Around fourty students gathered in Kohlberg last night to meet one of four final candidates being considered to be the new Dean of Students at Swarthmore, Liz Braun. Braun is currently the Dean of Students at Mount Holyoke College, a women’s college in Massachusetts and is also working towards her doctorate in Cultural Anthropology through the University of Massachusetts. She holds a Masters in English Literature from Boston University.
The final three candidates for the Dean of Students position at the College will also be hosting question-and-answer sessions with students during the next two weeks.
The Dean’s Search Committee selected the finalists from a candidate pool that was filtered from over 150 applications received starting in the middle of September through two additional rounds of information-gathering to the final four. Search consultants from the firm of Storbeck and Pimental assisted in the process after interviewing different constituencies at the college in order to develop a picture of what the college community wanted from its Dean of Students.
“We wanted someone who could be warm and accessible … who had intellectual depth and was able to engage with the Swat community on that level … candidates who had a demonstrated interest in and had done meaningful things around diversity and inclusion” search committee member Urooj Khan ’10 said. “Most of all, we wanted someone who made sense for Swarthmore—someone who we could see fitting into the culture that exists here, and truly embracing it.”
The second candidate will meet with students on campus on the 28th & 29th of this month, while the third and fourth will be here the 1st & 2nd and 3rd & 4th of February, respectively.
The back-and-forth of the discussion touched on a range of issues including: multiculturalism, student-dean and inter-dean relationships, alcohol policy, and student health and well-being. In the discussion, Braun drew on her practical experience as a dean at Mt. Holyoke, in addition to academic insights gained from her own thesis research.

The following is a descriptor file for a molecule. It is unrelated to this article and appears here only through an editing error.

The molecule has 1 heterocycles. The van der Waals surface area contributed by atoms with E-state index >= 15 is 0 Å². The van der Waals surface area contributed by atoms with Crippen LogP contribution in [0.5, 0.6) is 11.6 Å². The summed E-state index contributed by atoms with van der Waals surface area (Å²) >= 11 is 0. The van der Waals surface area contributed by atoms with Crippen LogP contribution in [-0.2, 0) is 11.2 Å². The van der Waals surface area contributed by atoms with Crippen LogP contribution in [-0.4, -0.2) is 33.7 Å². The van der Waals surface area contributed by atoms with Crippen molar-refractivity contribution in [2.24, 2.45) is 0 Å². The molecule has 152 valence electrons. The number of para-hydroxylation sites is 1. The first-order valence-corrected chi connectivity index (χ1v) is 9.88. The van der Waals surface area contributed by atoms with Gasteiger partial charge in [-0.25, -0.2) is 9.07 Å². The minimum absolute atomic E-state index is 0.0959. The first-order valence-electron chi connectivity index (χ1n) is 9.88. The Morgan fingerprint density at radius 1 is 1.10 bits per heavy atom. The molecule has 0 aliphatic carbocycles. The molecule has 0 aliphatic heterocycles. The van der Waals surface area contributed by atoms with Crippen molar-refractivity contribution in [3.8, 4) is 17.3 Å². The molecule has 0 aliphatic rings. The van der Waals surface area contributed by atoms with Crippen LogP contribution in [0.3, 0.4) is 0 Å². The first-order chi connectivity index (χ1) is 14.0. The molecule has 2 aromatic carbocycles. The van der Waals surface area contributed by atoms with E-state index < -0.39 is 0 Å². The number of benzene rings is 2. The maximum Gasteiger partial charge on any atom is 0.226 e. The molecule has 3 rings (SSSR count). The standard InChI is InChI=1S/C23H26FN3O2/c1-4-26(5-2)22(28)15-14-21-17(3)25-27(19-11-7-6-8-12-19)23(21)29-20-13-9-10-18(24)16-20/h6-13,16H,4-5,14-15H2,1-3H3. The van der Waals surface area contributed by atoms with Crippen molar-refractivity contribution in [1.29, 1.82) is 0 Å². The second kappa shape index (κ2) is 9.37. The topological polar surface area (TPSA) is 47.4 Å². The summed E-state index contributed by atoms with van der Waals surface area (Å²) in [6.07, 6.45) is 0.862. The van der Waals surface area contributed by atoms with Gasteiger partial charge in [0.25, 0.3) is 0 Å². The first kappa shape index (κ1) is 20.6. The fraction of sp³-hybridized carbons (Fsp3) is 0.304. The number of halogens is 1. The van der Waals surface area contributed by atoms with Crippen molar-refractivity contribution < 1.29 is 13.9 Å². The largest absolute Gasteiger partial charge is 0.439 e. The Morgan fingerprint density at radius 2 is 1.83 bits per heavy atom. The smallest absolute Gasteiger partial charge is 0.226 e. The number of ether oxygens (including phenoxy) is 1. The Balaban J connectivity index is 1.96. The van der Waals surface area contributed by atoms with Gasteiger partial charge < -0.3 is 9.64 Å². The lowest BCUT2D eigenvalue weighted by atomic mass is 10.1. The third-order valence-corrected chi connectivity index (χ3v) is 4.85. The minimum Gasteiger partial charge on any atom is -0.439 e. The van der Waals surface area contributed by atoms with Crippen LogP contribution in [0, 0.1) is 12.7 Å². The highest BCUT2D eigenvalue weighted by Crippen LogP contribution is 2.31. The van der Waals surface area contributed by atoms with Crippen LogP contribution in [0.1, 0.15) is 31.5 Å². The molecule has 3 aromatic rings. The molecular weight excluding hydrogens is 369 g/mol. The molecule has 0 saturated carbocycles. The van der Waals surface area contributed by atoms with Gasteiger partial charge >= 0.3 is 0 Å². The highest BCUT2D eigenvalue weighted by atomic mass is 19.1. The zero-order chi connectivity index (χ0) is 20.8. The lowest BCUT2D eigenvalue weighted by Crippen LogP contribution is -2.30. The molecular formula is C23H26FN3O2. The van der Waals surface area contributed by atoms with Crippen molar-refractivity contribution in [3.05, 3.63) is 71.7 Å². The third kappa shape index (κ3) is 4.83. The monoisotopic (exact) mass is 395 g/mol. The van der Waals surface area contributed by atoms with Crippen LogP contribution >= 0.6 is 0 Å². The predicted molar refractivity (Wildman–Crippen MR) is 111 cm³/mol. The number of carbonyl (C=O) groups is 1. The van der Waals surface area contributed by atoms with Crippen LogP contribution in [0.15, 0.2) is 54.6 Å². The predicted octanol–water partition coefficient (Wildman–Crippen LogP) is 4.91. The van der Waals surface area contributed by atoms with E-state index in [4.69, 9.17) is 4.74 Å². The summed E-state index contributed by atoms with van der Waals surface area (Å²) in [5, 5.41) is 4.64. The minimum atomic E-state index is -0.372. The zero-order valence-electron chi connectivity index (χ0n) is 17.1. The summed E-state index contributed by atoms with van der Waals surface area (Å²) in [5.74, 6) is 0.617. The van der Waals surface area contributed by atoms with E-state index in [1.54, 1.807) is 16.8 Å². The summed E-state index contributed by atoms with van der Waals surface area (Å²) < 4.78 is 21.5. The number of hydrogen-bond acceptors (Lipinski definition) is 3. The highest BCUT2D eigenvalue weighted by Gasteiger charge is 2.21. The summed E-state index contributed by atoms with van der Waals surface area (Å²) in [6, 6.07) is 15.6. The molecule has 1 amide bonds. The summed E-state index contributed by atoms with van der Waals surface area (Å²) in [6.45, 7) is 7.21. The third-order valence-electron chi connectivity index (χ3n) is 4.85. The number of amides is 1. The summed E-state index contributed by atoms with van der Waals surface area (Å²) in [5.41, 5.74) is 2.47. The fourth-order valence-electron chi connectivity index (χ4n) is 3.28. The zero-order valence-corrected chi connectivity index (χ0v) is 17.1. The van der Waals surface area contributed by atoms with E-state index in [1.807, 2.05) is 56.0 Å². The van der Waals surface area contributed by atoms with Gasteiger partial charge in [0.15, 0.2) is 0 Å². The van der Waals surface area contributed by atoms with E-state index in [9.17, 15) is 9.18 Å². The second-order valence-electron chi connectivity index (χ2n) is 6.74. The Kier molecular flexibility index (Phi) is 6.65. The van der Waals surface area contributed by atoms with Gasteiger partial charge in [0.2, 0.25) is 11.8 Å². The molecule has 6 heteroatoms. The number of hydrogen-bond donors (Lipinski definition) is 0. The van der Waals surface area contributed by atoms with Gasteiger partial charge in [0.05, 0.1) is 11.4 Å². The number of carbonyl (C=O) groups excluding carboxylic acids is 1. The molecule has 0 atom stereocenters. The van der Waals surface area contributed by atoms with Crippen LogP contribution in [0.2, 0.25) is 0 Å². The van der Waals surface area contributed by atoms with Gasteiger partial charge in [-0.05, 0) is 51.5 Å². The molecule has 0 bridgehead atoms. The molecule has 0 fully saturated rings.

Braun jump-started the conversation by asking students at the event two questions of her own. Firstly: “What were your anxieties when you first arrived at Swarthmore?” Secondly: “Where have you found community at Swarthmore?” She responded to these comments by offering examples of programs at Mt. Holyoke that she believed contributed to a campus-wide sense of community. These examples included an annual soirÄ‚Å e wherein seniors surprise first-years, rallying them to serenade the president of the college, and events wherein alumni are invited to weigh in with current students at major decision-points (i.e. choosing a major). Following this, Braun invited student questions.
Diversity and Inter-Group Dialogue
Numerous questions posed to Braun concerned issues of diversity, multiculturalism, and inclusion. “Mount Holyoke is a place that wants you to bring your whole self to the campus,” Braun said. “But, ultimately, you need to hold attention to the fact that all of these things are at play for any given student at any given point in time.”
Following up from a question asked in an earlier chat session regarding her thesis research, Braun began the student Q&A; portion by discussing work from her dissertation, which looks at Mount Holyoke from a cultural-ethnographic standpoint. In this work, Braun studied the relationship between administrative and student perspectives on dean programs concerning issues of diversity.
“On the one side: the cultural organizational-administrative standpoint in terms of what has been put in place to promote and create a diverse, inclusive learning environment. And, on the other side, the lived experience for students on campus—what they get out of those programs,” she said. Braun discovered disconnects between these two sides. For example, in a pilot study she found that students of color at the institution often felt pressured to take on the responsibility to “educate the rest of the communities about issues of race,” despite the presence of administration-based programs to do the same.
In response to another question, Braun mentioned that she had established a preorientation program inspired by the Tri-Co Institute partly designed by Daryl Smaw, Swarthmore’s Associate Dean of Multicultural Affairs, whom Braun met at a conference. She also brought the University of Michigan-based “Intergroup Dialogue Project” model to Mt. Holyoke, wherein discussions are held in which “folks who have historically had conflict over some sort of identity axis [i.e. religion, sexuality, race, etc.]” engage in “community-building” and deep-discussion over an 8-10 week period during the school year, culminating with an “action project.”